From Today's Jobs Report: Demand for Temporary, Manufacturing, and Oil/Gas Jobs Remains Strong
1. The number of "temporary help services jobs" increased by 14,100 in July to the highest employment level since January of 2008 when the recession was just getting started (see chart above). This part of the labor market has now made almost a complete recovery from the effects of the recession, and suggests that the overall labor market will continue to gradually improve because the demand for temporary employment is generally considered to be a leading indicator of future, broader-based labor demand. The increased hiring of temporary workers also suggests that many U.S. firms are probably cautiously hiring new workers on a temporary basis to meet increasing demand for output and production, and will gradually switch to more permanent hiring as the overall economy improves and uncertainty about future tax policy and pending fiscal issues are resolved.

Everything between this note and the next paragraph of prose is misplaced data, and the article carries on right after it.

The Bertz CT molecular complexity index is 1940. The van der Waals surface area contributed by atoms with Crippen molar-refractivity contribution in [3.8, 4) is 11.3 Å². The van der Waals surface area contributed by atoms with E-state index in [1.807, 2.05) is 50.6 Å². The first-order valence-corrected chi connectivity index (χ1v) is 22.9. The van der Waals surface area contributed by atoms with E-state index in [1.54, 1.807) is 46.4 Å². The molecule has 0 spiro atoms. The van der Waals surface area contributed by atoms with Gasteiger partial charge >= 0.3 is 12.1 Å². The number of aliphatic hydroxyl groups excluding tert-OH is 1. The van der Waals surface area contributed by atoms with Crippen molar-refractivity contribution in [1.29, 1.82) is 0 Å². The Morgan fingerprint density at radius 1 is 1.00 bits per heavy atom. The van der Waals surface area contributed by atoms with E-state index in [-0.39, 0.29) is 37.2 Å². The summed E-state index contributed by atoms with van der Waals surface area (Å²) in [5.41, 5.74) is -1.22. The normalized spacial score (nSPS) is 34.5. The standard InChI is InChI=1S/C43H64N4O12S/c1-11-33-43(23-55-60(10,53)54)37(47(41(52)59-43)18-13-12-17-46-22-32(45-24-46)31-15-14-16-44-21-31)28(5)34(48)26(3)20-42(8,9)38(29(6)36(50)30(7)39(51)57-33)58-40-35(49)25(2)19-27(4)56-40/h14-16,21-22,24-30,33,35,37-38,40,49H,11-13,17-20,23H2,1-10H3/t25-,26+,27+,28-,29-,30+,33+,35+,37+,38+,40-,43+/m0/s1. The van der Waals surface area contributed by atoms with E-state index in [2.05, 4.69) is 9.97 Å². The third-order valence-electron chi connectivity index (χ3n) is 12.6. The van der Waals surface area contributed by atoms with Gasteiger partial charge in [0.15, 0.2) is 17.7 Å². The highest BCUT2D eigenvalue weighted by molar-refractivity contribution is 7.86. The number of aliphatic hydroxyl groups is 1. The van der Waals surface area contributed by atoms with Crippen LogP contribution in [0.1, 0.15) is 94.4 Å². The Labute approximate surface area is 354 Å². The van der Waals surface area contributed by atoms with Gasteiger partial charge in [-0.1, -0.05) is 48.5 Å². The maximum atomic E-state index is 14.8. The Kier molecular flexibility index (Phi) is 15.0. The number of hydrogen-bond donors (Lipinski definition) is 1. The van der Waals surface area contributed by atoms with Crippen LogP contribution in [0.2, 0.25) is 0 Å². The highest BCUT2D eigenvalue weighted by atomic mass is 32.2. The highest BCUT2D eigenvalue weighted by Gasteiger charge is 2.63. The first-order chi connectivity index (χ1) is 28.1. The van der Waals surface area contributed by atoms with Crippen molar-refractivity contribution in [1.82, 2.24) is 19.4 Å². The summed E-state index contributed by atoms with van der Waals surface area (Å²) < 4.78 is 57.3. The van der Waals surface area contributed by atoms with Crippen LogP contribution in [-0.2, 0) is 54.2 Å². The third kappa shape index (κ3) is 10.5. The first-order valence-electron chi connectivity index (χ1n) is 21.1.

2. Manufacturing employment increased in July for the tenth consecutive month, which brings the total number of new manufacturing jobs added over the last year to 222,000, and the total number of new factory jobs created since 2010 to 524,000.
3. For the tenth straight month, the manufacturing jobless rate in July (7.2%) was less than the national rate.
4. "Oil and gas extraction" employment increased in July to the highest level in almost 24 years, since August 1988. Compared to a year ago, the number of oil and gas jobs in the U.S. has increased by 11.6% and by 27.4% compared to the onset of the recession in December 2007.
MP: Several of the bright spots in the labor market in July include strong demand for temporary workers, factory workers, and workers in the oil and gas industry. Here's some additional commentary on today's employment report: